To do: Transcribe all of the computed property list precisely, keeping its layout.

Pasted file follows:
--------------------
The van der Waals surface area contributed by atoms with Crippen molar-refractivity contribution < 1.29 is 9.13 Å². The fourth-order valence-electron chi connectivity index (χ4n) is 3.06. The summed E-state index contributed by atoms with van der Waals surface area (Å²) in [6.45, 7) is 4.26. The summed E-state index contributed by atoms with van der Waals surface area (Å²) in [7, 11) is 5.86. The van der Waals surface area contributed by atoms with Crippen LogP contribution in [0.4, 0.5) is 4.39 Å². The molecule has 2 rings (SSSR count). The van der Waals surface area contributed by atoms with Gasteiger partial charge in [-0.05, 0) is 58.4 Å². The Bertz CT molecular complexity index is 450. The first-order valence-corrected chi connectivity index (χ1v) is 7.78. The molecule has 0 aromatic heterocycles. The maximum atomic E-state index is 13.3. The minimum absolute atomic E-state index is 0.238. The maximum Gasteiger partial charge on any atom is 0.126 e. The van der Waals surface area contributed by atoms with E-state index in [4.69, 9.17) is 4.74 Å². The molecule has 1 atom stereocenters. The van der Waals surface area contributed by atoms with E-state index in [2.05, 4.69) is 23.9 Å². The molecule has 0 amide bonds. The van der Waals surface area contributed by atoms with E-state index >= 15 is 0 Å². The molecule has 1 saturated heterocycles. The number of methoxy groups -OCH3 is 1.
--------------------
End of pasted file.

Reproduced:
The van der Waals surface area contributed by atoms with Crippen molar-refractivity contribution < 1.29 is 9.13 Å². The fourth-order valence-electron chi connectivity index (χ4n) is 3.06. The summed E-state index contributed by atoms with van der Waals surface area (Å²) in [6.45, 7) is 4.26. The summed E-state index contributed by atoms with van der Waals surface area (Å²) in [7, 11) is 5.86. The van der Waals surface area contributed by atoms with Crippen LogP contribution in [0.4, 0.5) is 4.39 Å². The molecule has 2 rings (SSSR count). The van der Waals surface area contributed by atoms with Gasteiger partial charge in [-0.05, 0) is 58.4 Å². The Bertz CT molecular complexity index is 450. The first-order valence-corrected chi connectivity index (χ1v) is 7.78. The molecule has 0 aromatic heterocycles. The maximum atomic E-state index is 13.3. The minimum absolute atomic E-state index is 0.238. The maximum Gasteiger partial charge on any atom is 0.126 e. The van der Waals surface area contributed by atoms with E-state index in [4.69, 9.17) is 4.74 Å². The molecule has 1 atom stereocenters. The van der Waals surface area contributed by atoms with E-state index in [2.05, 4.69) is 23.9 Å². The molecule has 0 amide bonds. The van der Waals surface area contributed by atoms with E-state index >= 15 is 0 Å². The molecule has 1 saturated heterocycles. The number of methoxy groups -OCH3 is 1.